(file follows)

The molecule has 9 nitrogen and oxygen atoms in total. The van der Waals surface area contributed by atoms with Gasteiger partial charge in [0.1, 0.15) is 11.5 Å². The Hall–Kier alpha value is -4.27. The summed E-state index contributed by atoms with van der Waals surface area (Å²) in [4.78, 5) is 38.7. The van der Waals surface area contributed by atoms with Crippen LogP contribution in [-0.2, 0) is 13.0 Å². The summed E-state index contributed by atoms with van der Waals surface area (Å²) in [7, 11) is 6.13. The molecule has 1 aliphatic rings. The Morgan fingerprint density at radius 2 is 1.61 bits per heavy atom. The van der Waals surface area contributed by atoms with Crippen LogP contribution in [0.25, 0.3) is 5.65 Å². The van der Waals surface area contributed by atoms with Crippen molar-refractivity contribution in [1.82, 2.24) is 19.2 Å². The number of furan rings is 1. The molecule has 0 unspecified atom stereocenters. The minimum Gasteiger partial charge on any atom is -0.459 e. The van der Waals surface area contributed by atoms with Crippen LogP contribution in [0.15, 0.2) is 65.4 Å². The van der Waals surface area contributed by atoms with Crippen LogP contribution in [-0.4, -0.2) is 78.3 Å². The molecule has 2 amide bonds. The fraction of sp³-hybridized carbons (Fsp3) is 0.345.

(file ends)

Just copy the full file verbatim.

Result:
The molecule has 9 nitrogen and oxygen atoms in total. The van der Waals surface area contributed by atoms with Gasteiger partial charge in [0.1, 0.15) is 11.5 Å². The Hall–Kier alpha value is -4.27. The summed E-state index contributed by atoms with van der Waals surface area (Å²) in [4.78, 5) is 38.7. The van der Waals surface area contributed by atoms with Crippen LogP contribution in [-0.2, 0) is 13.0 Å². The summed E-state index contributed by atoms with van der Waals surface area (Å²) in [7, 11) is 6.13. The molecule has 1 aliphatic rings. The Morgan fingerprint density at radius 2 is 1.61 bits per heavy atom. The van der Waals surface area contributed by atoms with Crippen LogP contribution in [0.25, 0.3) is 5.65 Å². The van der Waals surface area contributed by atoms with Crippen molar-refractivity contribution in [1.82, 2.24) is 19.2 Å². The number of furan rings is 1. The molecule has 0 unspecified atom stereocenters. The minimum Gasteiger partial charge on any atom is -0.459 e. The van der Waals surface area contributed by atoms with Crippen LogP contribution in [0.15, 0.2) is 65.4 Å². The van der Waals surface area contributed by atoms with Crippen LogP contribution in [-0.4, -0.2) is 78.3 Å². The molecule has 2 amide bonds. The fraction of sp³-hybridized carbons (Fsp3) is 0.345.